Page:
Is it not high time to think about the region as a whole and not only in military terms? We must confront Daesh to rid the world from its menace, but this can’t be achieved through bombing only. Instead, privileging a political solution is likely to yield in better results – and hopefully more lasting for a region that has been characterised by a spiral of chaos and instability especially since the US intervention in Iraq in 2003.

 

It is time too to push all regional powers, which have in their own way, compounded the Syrian conflict. The Vienna meeting which saw the participation of all these powers is perhaps a step in the right direction. It is also high time to robustly push for the solution of the Israeli-Palestinian conflict by ending the occupation. And last but not least, we should reconsider the demands voiced by the masses during the Arab Spring and the fulfilment of these demands is the best route to stability for the long-run.

 

Prioritising diplomacy and political solutions over bombings is the best strategy for France.

 

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*A French journalist, Dr Alain Gresh is former editor of Le Monde diplomatiqueand the current editor of OrientXX1.info (online magazine). A specialist on the Middle East, he is president of the Association of French journalists specialised on the Maghreb and the Middle East (AJMO). His books include The PLO, The Struggle Within (Zed Books, London, 1986), Un péril islamiste? (Complexe, Bruxelles, 1994), Israël-Palestine, vérités sur un conflit (Fayard, Paris, 2001). He co-authored, with Dominique Vidal, An A to Z to the Middle East (Zed, 1990, and I B Tauris, 2004); Palestine 1947, un partage avorté (Complexe, Bruxelles, 1987); Golfe: Clefs pour une guerre annoncée (Le Monde éditions, Paris, 1990); andL’Islam, la république et le monde (Fayard, 2004). Gresh co-authored, with Didier Billion, Actualités de l’Etat palestinien (Complexe, Bruxelles, 2000) and, with Françoise Germain-Robin et Tariq Ramadan, L’Islam en questions (Actes-Sud/Sindbad, 2000).

Gresh-article
An Audience with Arno Arr Michaelis IV – Former White Supremacist Leader

An Audience with Arno Arr Michaelis IV – Former White Supremacist Leader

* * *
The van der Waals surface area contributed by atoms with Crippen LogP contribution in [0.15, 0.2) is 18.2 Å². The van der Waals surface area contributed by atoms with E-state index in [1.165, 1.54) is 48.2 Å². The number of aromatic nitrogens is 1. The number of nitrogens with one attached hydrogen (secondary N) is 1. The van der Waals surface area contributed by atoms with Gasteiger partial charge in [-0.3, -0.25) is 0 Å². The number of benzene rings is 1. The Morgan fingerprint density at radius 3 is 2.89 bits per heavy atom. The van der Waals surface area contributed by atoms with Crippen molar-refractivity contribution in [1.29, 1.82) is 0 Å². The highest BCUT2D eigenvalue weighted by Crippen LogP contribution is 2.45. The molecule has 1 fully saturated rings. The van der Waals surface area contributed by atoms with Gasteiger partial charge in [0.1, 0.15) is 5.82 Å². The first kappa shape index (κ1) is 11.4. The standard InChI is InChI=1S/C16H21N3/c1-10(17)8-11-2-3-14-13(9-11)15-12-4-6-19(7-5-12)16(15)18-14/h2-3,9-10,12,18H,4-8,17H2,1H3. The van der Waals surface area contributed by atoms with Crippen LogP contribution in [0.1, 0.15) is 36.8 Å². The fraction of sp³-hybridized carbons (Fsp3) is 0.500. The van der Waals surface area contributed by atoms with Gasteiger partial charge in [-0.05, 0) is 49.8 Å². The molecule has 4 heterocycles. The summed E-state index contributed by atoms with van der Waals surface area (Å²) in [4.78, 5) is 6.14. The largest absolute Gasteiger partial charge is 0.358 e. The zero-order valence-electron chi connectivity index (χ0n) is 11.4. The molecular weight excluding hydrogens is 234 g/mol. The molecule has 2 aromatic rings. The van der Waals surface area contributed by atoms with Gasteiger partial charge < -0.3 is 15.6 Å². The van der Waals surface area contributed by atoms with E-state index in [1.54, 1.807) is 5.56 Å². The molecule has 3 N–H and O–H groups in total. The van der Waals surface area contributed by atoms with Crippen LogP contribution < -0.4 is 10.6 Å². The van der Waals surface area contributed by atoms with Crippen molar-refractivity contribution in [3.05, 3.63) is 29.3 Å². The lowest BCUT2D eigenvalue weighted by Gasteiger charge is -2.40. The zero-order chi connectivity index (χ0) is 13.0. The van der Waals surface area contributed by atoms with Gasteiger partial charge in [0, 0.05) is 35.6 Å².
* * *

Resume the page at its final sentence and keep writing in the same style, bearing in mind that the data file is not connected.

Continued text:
East London Mosque and London Muslim Centre invitation to:

An Audience with Arno Arr Michaelis IV – Former White Supremacist Leader

Arno Michaelis was a leader of a worldwide racist skinhead organisation, a reverend of a self-declared Racial Holy War, and lead singer of the hate-metal band Centurion, which sold 20,000 CDs by the mid-nineties and is still popular with racists today.

Thursday 5th November, 2015
6:30pm – London Muslim Centre, 46 Whitechapel Road, London E1 

Register: www.michaelis.eventbrite.co.uk

UK government should withdraw its invitation to Abdel Fatah al-Sisi

We are concerned to hear that the government has invited the Egyptian dictator, Field Marshal Abdel Fatah al-Sisi, to visit the UK. We believe it violates the British values which the government claims to champion to welcome a ruler who has overthrown an elected government and instituted a regime of terror which has thrown back the cause of democracy in Egypt and the wider Middle East many years.

While not necessarily supporting deposed President Morsi or the policies of his Freedom and Justice party, we note that he was democratically elected, and that his removal from office was effected by means of a military coup led by Sisi.

Since then Sisi’s military-directed regime has massacred thousands of civilians. Hundreds of supporters of the Muslim Brotherhood, including President Morsi, have been sentenced to death in mass trials that were a travesty of justice. Almost all independent political activity has been suppressed, including that of liberal and leftwing organisations. Women’s rights have been violated across the country.

Sisi was “elected” president in 2014 in a vote that did not meet the most minimal democratic standards. The parliamentary elections currently taking place in the absence of any real opposition have been shunned by the vast majority of Egyptian voters with record low turnout, in the expectation that the new Egyptian parliament will be no more than a fig leaf for Sisi’s authoritarian regime.

Meanwhile, security and police forces have illegally arrested, detained and tortured Egyptian citizens, media freedoms have been suppressed and many journalists arrested and abused.

Such renunciation of democracy and human rights has surely contributed to the upsurge of terrorism in Egypt, which we repudiate but regard as a consequence of, rather than a justification for, Sisi’s barbarism.